After you see that positive pregnancy test result, your next question will likely be, “When am I due?” And your second thought is likely to be, “I wonder if I’ll have a girl or a boy.” Imagining the sex of your baby is a way to bond with your little one before they arrive. Friends and family (and even strangers) will likely be curious, too, often asking, “Do you know what you’re having?” And if you answer no, the follow-up is usually “Are you going to find out?”
For those who do want to know, searching for answers (especially easy ones!) is common.
The Internet is full of myths and fairy tales about how to determine if you’re having a boy or a girl. Some “theories” appear to be quite scientific, but in reality lack any evidence. Of course, there are also medically sound ways to find out the sex of your baby while you’re pregnant, too.
Here’s everything you need to know about predicting the sex of your baby—the myths and the facts.
Just over half of men and women want to find out the sex of their baby before the birth. One study found that 57 percent of couples wanted to find out.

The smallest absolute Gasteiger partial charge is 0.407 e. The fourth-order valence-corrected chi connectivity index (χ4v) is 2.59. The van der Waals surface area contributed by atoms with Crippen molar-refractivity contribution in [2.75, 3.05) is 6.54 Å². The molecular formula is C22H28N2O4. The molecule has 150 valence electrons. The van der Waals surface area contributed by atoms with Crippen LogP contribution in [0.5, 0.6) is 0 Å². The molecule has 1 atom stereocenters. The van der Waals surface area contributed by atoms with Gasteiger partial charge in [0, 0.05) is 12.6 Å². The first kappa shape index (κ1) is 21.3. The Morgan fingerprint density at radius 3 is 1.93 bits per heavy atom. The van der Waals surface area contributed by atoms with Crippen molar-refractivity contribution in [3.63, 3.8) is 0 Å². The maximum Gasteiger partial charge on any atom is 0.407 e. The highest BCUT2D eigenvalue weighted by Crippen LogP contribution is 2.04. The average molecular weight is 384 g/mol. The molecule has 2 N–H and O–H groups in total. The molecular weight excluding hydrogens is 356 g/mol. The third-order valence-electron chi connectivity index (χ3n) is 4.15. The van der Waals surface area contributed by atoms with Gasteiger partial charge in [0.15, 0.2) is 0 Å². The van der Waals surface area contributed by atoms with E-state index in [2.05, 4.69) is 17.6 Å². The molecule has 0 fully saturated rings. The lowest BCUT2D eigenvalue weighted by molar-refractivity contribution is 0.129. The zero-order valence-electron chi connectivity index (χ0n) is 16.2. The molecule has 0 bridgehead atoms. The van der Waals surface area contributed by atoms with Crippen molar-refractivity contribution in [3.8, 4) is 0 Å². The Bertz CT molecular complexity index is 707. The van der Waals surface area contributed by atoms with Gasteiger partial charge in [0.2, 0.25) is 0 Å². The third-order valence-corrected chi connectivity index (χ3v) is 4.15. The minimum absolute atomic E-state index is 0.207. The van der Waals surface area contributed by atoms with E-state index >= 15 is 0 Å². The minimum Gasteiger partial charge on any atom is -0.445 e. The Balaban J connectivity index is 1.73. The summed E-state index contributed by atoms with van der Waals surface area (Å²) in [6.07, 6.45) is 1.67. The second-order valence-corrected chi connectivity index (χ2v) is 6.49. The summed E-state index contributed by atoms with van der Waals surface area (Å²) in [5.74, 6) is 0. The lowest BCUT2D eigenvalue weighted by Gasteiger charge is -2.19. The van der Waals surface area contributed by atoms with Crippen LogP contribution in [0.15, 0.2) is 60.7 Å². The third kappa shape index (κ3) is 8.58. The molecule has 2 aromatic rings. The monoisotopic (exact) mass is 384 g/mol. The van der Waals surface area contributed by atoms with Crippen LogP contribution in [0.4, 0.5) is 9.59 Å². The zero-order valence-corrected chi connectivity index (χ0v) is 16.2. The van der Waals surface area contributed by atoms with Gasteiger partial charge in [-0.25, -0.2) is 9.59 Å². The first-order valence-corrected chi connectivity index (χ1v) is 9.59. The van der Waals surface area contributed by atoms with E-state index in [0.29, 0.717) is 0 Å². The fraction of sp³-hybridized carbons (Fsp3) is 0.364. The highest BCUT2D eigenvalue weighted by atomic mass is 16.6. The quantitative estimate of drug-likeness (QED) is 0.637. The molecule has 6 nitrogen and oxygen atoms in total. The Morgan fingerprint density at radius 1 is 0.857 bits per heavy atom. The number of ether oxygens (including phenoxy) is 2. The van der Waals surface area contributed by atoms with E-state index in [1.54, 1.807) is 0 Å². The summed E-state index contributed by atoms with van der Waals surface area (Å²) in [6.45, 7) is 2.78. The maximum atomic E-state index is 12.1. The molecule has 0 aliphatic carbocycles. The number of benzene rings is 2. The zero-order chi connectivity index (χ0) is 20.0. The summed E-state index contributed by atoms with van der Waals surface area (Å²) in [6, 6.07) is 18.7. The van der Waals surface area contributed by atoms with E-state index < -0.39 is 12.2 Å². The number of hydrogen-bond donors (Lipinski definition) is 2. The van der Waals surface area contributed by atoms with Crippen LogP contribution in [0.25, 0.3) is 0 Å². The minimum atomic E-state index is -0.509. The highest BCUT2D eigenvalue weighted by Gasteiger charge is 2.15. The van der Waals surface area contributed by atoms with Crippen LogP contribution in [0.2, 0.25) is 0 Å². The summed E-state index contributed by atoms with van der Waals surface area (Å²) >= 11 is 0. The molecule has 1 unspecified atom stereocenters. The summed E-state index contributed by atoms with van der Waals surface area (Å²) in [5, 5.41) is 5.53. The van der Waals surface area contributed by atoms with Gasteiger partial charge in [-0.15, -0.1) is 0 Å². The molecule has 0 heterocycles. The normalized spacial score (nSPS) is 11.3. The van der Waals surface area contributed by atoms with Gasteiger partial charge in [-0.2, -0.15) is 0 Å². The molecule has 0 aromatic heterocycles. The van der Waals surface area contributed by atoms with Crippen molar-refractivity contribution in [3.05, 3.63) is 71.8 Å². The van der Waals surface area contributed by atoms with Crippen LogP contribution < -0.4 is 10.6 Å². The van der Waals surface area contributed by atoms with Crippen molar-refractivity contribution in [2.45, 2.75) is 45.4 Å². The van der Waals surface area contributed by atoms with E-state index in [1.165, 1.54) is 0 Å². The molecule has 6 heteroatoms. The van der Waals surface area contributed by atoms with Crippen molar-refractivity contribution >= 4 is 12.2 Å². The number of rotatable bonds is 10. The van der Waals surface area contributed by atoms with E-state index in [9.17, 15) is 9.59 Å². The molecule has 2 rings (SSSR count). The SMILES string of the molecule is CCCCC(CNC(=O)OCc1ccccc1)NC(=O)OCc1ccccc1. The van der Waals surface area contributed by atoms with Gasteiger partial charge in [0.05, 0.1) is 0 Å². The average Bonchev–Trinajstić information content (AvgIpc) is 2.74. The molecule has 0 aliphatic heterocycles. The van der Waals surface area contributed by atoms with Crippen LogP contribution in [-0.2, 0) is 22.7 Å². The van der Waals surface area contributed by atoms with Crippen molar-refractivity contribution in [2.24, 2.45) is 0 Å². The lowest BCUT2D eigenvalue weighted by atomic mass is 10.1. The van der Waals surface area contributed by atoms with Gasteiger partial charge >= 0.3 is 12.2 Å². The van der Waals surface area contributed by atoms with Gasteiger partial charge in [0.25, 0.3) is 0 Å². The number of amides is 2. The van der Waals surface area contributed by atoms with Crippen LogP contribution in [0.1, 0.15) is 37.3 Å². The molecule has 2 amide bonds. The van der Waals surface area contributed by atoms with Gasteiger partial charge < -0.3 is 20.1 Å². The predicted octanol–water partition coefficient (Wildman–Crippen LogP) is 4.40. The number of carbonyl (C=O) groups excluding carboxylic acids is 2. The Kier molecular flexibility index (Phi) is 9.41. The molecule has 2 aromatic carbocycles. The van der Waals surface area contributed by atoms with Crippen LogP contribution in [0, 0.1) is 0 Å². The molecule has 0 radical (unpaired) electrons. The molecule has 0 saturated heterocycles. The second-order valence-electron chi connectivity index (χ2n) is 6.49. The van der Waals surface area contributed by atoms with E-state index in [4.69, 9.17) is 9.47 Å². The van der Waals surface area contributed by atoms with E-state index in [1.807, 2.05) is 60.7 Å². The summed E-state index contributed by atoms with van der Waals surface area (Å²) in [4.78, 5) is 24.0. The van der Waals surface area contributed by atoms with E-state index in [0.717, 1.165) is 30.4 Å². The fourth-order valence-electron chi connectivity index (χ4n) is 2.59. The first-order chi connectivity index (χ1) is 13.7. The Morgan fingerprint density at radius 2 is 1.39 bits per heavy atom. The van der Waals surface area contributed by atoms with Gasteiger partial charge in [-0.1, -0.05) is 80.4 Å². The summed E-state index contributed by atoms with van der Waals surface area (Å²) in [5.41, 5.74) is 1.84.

Finding out if you’re having a boy or a girl before the baby arrives is a personal choice based on your circumstances and preference. While there is no right or wrong, there are pros and cons to either argument.
Here are some reasons why a parent might want to find out the sex ahead of time:
- Hoping to bond earlier: The more you know about the baby, the closer you’ll feel before they arrive.
- Pure curiosity: Not everyone likes surprises! You may just want to know.
- Planning the nursery or baby clothes: Especially if you're partial to gender-specific themes or colors, you might want to plan this in advance.
- Gender reveal party plans: Pretty popular these days, gender reveal parties sometimes are part of baby showers and allow you to share the news with loved ones.
- Strong preference for one sex or the other: For those whose desire to have either a boy or girl is strong, waiting to know until the birth may feel difficult.
- Medical decisions: In some cases, determining the sex of the baby is part of monitoring for congenital diseases that are more prevalent in boys or girls. However, it’s unusual in this case to only seek out the sex of the baby. More specific genetic testing is also likely to be done.